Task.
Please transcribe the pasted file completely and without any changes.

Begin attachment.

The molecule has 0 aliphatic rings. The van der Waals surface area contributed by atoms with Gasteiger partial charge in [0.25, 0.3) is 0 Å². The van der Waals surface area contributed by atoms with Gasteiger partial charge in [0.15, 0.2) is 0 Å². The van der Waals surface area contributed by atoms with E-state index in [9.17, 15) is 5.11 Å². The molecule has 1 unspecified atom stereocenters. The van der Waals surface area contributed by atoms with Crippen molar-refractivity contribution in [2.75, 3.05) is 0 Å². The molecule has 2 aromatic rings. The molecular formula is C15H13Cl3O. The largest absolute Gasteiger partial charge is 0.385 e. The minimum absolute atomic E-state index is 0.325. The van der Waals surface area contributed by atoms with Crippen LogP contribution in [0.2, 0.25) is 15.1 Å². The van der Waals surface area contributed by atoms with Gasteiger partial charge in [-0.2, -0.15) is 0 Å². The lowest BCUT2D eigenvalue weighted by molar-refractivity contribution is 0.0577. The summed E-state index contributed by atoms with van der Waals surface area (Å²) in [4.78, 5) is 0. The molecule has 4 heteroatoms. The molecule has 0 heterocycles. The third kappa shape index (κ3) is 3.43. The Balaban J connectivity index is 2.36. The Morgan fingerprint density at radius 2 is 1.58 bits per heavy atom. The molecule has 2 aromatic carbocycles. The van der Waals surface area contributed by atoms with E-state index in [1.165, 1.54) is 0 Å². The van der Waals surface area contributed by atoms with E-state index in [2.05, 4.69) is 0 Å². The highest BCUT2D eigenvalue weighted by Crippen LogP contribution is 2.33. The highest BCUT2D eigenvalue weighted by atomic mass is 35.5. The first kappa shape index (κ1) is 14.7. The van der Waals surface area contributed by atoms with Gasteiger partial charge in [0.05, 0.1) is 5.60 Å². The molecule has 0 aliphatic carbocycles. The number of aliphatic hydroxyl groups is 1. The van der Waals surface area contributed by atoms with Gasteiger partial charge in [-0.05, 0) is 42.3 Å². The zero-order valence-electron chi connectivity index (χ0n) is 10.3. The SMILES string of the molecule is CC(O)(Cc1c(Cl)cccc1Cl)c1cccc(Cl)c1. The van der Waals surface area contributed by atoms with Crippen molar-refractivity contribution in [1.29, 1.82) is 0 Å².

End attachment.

The molecule has 0 aliphatic rings. The van der Waals surface area contributed by atoms with Gasteiger partial charge in [0.25, 0.3) is 0 Å². The van der Waals surface area contributed by atoms with Gasteiger partial charge in [0.15, 0.2) is 0 Å². The van der Waals surface area contributed by atoms with E-state index in [9.17, 15) is 5.11 Å². The molecule has 1 unspecified atom stereocenters. The van der Waals surface area contributed by atoms with Crippen molar-refractivity contribution in [2.75, 3.05) is 0 Å². The molecule has 2 aromatic rings. The molecular formula is C15H13Cl3O. The largest absolute Gasteiger partial charge is 0.385 e. The minimum absolute atomic E-state index is 0.325. The van der Waals surface area contributed by atoms with Crippen LogP contribution in [0.2, 0.25) is 15.1 Å². The van der Waals surface area contributed by atoms with Gasteiger partial charge in [-0.2, -0.15) is 0 Å². The lowest BCUT2D eigenvalue weighted by molar-refractivity contribution is 0.0577. The summed E-state index contributed by atoms with van der Waals surface area (Å²) in [4.78, 5) is 0. The molecule has 4 heteroatoms. The molecule has 0 heterocycles. The third kappa shape index (κ3) is 3.43. The Balaban J connectivity index is 2.36. The Morgan fingerprint density at radius 2 is 1.58 bits per heavy atom. The molecule has 2 aromatic carbocycles. The van der Waals surface area contributed by atoms with E-state index in [1.165, 1.54) is 0 Å². The van der Waals surface area contributed by atoms with E-state index in [2.05, 4.69) is 0 Å². The highest BCUT2D eigenvalue weighted by Crippen LogP contribution is 2.33. The highest BCUT2D eigenvalue weighted by atomic mass is 35.5. The first kappa shape index (κ1) is 14.7. The van der Waals surface area contributed by atoms with Gasteiger partial charge in [0.05, 0.1) is 5.60 Å². The molecule has 0 aliphatic carbocycles. The number of aliphatic hydroxyl groups is 1. The van der Waals surface area contributed by atoms with Gasteiger partial charge in [-0.05, 0) is 42.3 Å². The zero-order valence-electron chi connectivity index (χ0n) is 10.3. The SMILES string of the molecule is CC(O)(Cc1c(Cl)cccc1Cl)c1cccc(Cl)c1. The van der Waals surface area contributed by atoms with Crippen molar-refractivity contribution in [1.29, 1.82) is 0 Å².